1) “My GPA/LSAT is lower than your median score.  Should I apply?”  We are grateful for the high caliber of students who make William & Mary Law school such an outstanding institution, but this does mean that getting into William & Mary is challenging.  For the Class of 2014, the median LSAT score was 165 (with a 75th/25th percentile range of 167-161) and the median GPA was 3.73 (with a 75th/25th percentile range of 3.82-3.46).  However, those numbers are not minimum numbers.  Additionally, it is important to know that our application process is not only about the numbers: we consider your entire application, and in many cases applicants with scores below our medians have been accepted based on their strong potential as evidenced by other aspects of the application.  Answer: YES, you should apply!

2) “My major doesn’t have anything to do with law or politics.  Should I apply?”  The stereotype of a pre-law student is usually a political science major with a minor in history.  While we’ve had our fair share of those here at William & Mary, we take students from every academic background.  Current William & Mary students studied economics, engineering, English literature, business, communications, finance, foreign languages, hard sciences, sociology, psychology… you get the point.  No matter what your undergraduate major was, the answer is: YES, you should apply!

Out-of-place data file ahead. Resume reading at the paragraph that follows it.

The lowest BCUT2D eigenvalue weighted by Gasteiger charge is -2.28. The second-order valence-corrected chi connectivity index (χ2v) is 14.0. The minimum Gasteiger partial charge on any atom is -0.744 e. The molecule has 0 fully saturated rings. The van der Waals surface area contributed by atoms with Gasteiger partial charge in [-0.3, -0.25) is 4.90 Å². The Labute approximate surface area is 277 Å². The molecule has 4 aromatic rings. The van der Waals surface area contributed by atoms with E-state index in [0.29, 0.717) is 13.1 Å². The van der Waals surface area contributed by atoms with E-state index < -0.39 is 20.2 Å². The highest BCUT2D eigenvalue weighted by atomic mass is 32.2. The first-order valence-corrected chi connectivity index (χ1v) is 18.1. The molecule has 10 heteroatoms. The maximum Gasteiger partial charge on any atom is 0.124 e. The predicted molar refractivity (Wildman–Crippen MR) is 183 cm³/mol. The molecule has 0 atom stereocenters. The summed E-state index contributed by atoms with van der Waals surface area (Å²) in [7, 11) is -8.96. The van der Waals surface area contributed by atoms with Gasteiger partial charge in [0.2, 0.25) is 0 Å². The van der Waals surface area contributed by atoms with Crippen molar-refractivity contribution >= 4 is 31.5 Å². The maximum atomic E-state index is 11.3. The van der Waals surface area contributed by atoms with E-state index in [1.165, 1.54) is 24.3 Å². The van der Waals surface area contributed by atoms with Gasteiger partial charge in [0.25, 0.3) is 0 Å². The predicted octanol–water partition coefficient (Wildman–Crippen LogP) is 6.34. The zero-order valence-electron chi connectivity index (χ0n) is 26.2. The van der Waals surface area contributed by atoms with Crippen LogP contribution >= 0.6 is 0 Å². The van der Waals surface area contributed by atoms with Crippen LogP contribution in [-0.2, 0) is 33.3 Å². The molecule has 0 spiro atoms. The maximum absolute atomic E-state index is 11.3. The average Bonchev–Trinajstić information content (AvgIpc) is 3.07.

3) “I will be graduating this spring and don’t have any work experience.  Should I apply, or should I take time off to work?”  This one is really up to you.  A lot of our students have come straight through college and enter law school immediately after graduating from their undergraduate experience, while others take time off to work, volunteer, travel, or pursue other opportunities.  Your application will not be adversely affected if you come straight through or if you take some time off, so the answer is: once you’re ready, YES, you should apply!  Conversely…

4) “I have been out of school for a long time and am significantly older than most of your students.  Should I apply, or is it unrealistic to think that I can compete with much younger students?”  We have had a number of “non-traditional” students not only be admitted to William & Mary Law, but do significantly well while they have been here.  One of my classmates, for example, was a nurse with thirty years of experience who decided to change course and become a lawyer.  She was very successful in her time here.  Answer: YES, you should apply!